If someone is not Catholic, but converts, and before conversion went through a dozen divorces, does the Church treat those prior marriages as valid unions since none of those marriages were officiated by the Church? Should one baptized Catholic but not practicing in their adult lives be banned from returning and treated differently than the convert?

        Or one who murders their spouse? They can confess the sin of murder without question. Since their former spouse is dead, aren’t they free to remarry? You can see where that one is going.

        Does doctrine require a woman constantly beaten to within an inch if her life to stay with a man that may and probably will kill her some day?

        Or an ordained priest who changes his mind about being a priest. Is that vow not as sacred as marital vows?

        Jesus said the only sin that could not be forgiven was blasphemy against the Holy Spirit. He also preached mercy constantly. Is divorce and remarriage blasphemy against the Holy Spirit?

        Im in no way advocating turning a blind eye. I am saying that there must be consideration to providing a path to reconciliation, through penance and forgiveness. Right now, the doors are barred. And without mercy, they remain outcasts from the Church.

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        • Mack says:

          Thank you, Jim, for your thoughts here. To clarify one point, you asked,
          “If someone is not Catholic, but converts, and before conversion went through a dozen divorces, does the Church treat those prior marriages as valid unions since none of those marriages were officiated by the Church?”
          Yes, in fact the Church does treat those as valid marriages. Protestants validly marry in their own churches. Non-Christians marry validly too, though those are not sacramental marriages. Validity is one thing, and sacramentality is another. And a Catholic who marries a non-Christian, with the necessary dispensation for disparity of cult, is validly married but it is not a sacramental marriage.

          You also said, “What I am saying is that it is currently impossible for a divorced and remarried Catholic to repent.” I can’t agree with that because it is always possible to repent. That doesn’t mean it will be easy, however. You seem to be equating repentance with continuing to live as a divorced and remarried person (ie. sexually active). There are consequences to our actions. While we can certainly be sympathetic to people who are living in difficult situations, the fact remains that Jesus said that to remarry after divorce is adultery. When persons continue to commit a sin, the person can’t repent because they want to sin. That is the important difference. Repenting means stopping the sinful behavior. Again, it’s not easy, but a couple could live as brother and sister. It’s the same for any other sin, no matter what it is. If a person continues to commit the sin, they can’t be forgiven because they lack true repentance.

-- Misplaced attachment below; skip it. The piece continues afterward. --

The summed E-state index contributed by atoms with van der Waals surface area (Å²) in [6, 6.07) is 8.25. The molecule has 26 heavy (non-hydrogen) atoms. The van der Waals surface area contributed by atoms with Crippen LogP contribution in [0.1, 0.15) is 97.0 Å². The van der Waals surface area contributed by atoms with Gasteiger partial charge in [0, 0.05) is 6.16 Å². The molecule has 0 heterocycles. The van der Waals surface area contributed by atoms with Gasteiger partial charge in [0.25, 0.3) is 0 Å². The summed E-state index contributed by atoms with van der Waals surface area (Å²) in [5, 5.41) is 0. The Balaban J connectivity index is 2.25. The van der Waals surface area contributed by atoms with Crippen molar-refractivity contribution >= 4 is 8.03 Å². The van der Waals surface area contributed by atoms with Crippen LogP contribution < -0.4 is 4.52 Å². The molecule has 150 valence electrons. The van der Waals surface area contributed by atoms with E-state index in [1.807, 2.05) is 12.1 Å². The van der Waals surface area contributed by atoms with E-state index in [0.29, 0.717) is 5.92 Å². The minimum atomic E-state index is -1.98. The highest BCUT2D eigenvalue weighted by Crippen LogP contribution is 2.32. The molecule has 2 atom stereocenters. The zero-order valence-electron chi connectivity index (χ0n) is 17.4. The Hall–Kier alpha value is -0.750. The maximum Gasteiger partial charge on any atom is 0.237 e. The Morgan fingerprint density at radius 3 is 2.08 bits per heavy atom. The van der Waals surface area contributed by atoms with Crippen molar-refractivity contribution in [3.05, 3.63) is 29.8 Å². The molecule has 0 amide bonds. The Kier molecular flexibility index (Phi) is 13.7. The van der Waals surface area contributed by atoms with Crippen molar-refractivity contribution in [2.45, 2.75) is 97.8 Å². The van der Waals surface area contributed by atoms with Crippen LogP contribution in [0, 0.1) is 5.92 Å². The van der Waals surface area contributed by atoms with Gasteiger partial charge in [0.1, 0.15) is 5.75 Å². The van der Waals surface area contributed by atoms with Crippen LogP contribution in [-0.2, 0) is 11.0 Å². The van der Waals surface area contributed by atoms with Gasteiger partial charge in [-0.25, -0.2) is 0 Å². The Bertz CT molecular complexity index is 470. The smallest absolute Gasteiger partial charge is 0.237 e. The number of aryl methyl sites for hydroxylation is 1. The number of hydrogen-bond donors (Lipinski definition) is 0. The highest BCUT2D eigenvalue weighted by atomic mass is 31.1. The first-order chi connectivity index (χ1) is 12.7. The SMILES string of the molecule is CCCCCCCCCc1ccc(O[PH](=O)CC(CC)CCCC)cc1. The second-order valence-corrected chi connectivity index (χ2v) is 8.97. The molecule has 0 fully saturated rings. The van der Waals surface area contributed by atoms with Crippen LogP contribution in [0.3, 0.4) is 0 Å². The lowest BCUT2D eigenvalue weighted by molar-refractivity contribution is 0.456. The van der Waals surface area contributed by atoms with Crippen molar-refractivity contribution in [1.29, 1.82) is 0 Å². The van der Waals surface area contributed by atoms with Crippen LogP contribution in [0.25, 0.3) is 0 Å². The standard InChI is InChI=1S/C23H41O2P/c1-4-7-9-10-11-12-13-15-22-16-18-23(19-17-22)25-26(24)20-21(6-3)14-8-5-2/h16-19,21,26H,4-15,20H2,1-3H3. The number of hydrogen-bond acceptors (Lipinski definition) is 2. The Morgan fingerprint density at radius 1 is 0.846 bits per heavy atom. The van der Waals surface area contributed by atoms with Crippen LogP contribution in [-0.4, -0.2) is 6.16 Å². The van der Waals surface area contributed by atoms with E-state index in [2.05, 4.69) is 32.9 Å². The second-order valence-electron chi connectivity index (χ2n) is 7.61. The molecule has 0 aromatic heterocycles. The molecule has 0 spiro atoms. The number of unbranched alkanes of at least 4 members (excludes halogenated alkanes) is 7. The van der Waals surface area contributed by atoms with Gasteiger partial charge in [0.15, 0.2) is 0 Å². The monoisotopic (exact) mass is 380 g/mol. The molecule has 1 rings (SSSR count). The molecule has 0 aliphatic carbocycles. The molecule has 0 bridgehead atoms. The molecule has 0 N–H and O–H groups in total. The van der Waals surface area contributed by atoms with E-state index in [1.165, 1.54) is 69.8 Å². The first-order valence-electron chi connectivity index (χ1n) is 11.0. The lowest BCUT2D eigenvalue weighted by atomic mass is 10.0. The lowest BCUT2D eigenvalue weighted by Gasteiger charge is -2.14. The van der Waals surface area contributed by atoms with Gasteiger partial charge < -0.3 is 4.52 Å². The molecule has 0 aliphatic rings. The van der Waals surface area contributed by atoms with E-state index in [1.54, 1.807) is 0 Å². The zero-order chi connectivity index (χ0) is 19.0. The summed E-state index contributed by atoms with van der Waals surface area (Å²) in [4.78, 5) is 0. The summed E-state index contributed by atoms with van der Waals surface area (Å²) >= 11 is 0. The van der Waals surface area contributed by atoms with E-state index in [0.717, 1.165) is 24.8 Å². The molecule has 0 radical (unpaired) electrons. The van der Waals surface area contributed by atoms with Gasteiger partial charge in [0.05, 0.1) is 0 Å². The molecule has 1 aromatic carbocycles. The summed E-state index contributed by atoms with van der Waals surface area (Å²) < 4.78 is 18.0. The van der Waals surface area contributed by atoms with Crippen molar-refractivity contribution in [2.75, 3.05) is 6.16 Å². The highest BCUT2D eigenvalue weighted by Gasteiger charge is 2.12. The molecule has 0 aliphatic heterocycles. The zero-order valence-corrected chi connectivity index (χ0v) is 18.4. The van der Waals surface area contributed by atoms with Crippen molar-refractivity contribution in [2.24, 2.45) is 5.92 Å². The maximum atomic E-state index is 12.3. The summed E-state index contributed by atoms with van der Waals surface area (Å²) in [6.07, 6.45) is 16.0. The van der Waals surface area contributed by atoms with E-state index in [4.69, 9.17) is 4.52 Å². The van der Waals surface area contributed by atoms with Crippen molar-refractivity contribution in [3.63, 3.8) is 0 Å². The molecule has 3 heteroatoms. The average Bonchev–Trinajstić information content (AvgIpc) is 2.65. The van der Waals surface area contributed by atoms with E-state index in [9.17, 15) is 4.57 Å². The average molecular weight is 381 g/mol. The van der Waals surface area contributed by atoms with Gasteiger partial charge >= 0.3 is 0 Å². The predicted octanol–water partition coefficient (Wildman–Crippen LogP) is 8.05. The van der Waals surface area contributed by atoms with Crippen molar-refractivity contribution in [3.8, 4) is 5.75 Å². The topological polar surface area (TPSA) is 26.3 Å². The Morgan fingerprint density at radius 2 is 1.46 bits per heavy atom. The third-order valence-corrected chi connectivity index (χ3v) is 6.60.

A woman in a situation of domestic abuse can separate from the abuser, of course. But if she was validly married to him, she can’t remarry without committing adultery. It was Jesus who said this, not me, so maybe you need to take your complaints to the Lord.
          As for a priest who leaves the ministry, he is still a priest though he no longer functions as one. The sacrament he received was Holy Orders, and he is a priest forever. Diocesan priests make a promise of celibacy, not a vow (though priests in religious orders take vows). Vows are not sacraments. Marriage is a sacrament; hence the difference.

          Like

    • Mark says:

      Jim said: What the Church has taught 3 generations is that there is not only no mercy for the divorced and remarried, but no hope either. I recall about a dozen years ago when the pedophile scandal was breaking, a high ranking Vatican cleric mused that pedophile priests could be forgiven, where divorced and remarried Catholics could not. By that statement, millions of Catholics were viewed as being damned into hell. Is this the message the Church wants to send? Salvation for me but not for thee?

      Both can be forgiven if they repent from their sin. However, a divorced and remarried person, who has not received and an annulment, remains in grave sin untill they leave the sin of adultry. This is Church doctrine and cannot ever change.

      Liked by 1 person

      • vicardwm says: